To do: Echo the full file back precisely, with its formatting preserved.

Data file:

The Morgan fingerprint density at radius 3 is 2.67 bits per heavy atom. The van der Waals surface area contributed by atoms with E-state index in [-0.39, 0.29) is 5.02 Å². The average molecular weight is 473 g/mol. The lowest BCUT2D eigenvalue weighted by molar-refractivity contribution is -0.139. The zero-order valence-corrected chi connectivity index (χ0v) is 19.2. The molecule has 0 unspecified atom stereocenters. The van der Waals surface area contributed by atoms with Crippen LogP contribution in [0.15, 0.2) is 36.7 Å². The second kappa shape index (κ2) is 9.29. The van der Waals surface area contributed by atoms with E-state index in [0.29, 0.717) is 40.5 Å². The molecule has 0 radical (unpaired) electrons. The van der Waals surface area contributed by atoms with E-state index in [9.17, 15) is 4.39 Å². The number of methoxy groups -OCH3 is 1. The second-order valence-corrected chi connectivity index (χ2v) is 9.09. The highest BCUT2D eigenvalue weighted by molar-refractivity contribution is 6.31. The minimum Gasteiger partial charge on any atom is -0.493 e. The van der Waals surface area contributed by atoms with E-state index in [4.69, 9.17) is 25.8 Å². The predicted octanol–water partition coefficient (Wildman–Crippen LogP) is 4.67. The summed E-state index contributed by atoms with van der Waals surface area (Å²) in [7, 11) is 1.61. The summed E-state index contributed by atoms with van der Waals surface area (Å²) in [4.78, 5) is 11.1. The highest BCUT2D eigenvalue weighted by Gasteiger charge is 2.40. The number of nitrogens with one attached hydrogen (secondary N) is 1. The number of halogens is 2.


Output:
The Morgan fingerprint density at radius 3 is 2.67 bits per heavy atom. The van der Waals surface area contributed by atoms with E-state index in [-0.39, 0.29) is 5.02 Å². The average molecular weight is 473 g/mol. The lowest BCUT2D eigenvalue weighted by molar-refractivity contribution is -0.139. The zero-order valence-corrected chi connectivity index (χ0v) is 19.2. The molecule has 0 unspecified atom stereocenters. The van der Waals surface area contributed by atoms with Crippen LogP contribution in [0.15, 0.2) is 36.7 Å². The second kappa shape index (κ2) is 9.29. The van der Waals surface area contributed by atoms with E-state index in [0.29, 0.717) is 40.5 Å². The molecule has 0 radical (unpaired) electrons. The van der Waals surface area contributed by atoms with E-state index in [9.17, 15) is 4.39 Å². The number of methoxy groups -OCH3 is 1. The second-order valence-corrected chi connectivity index (χ2v) is 9.09. The highest BCUT2D eigenvalue weighted by molar-refractivity contribution is 6.31. The minimum Gasteiger partial charge on any atom is -0.493 e. The van der Waals surface area contributed by atoms with E-state index in [4.69, 9.17) is 25.8 Å². The predicted octanol–water partition coefficient (Wildman–Crippen LogP) is 4.67. The summed E-state index contributed by atoms with van der Waals surface area (Å²) in [7, 11) is 1.61. The summed E-state index contributed by atoms with van der Waals surface area (Å²) in [4.78, 5) is 11.1. The highest BCUT2D eigenvalue weighted by Gasteiger charge is 2.40. The number of nitrogens with one attached hydrogen (secondary N) is 1. The number of halogens is 2.